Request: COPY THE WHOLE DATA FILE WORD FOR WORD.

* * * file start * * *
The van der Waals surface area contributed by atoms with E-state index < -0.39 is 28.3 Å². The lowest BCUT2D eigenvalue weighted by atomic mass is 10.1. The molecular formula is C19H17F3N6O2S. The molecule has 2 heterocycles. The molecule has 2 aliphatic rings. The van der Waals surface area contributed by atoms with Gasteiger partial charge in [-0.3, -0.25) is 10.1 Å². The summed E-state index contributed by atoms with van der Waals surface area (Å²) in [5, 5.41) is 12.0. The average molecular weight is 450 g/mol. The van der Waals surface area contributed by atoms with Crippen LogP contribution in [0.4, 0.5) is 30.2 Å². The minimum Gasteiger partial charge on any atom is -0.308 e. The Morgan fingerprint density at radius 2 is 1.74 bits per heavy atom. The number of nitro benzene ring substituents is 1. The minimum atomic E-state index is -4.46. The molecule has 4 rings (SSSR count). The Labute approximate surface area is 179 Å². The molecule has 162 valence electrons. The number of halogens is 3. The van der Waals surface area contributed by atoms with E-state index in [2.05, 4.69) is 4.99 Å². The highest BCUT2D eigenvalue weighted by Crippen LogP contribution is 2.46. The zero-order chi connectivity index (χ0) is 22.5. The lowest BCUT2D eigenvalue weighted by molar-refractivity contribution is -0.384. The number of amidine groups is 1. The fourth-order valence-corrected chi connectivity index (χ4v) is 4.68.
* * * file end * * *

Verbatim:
The van der Waals surface area contributed by atoms with E-state index < -0.39 is 28.3 Å². The lowest BCUT2D eigenvalue weighted by atomic mass is 10.1. The molecular formula is C19H17F3N6O2S. The molecule has 2 heterocycles. The molecule has 2 aliphatic rings. The van der Waals surface area contributed by atoms with Gasteiger partial charge in [-0.3, -0.25) is 10.1 Å². The summed E-state index contributed by atoms with van der Waals surface area (Å²) in [5, 5.41) is 12.0. The average molecular weight is 450 g/mol. The van der Waals surface area contributed by atoms with Crippen LogP contribution in [0.4, 0.5) is 30.2 Å². The minimum Gasteiger partial charge on any atom is -0.308 e. The Morgan fingerprint density at radius 2 is 1.74 bits per heavy atom. The number of nitro benzene ring substituents is 1. The minimum atomic E-state index is -4.46. The molecule has 4 rings (SSSR count). The Labute approximate surface area is 179 Å². The molecule has 162 valence electrons. The number of halogens is 3. The van der Waals surface area contributed by atoms with E-state index in [2.05, 4.69) is 4.99 Å². The highest BCUT2D eigenvalue weighted by Crippen LogP contribution is 2.46. The zero-order chi connectivity index (χ0) is 22.5. The lowest BCUT2D eigenvalue weighted by molar-refractivity contribution is -0.384. The number of amidine groups is 1. The fourth-order valence-corrected chi connectivity index (χ4v) is 4.68.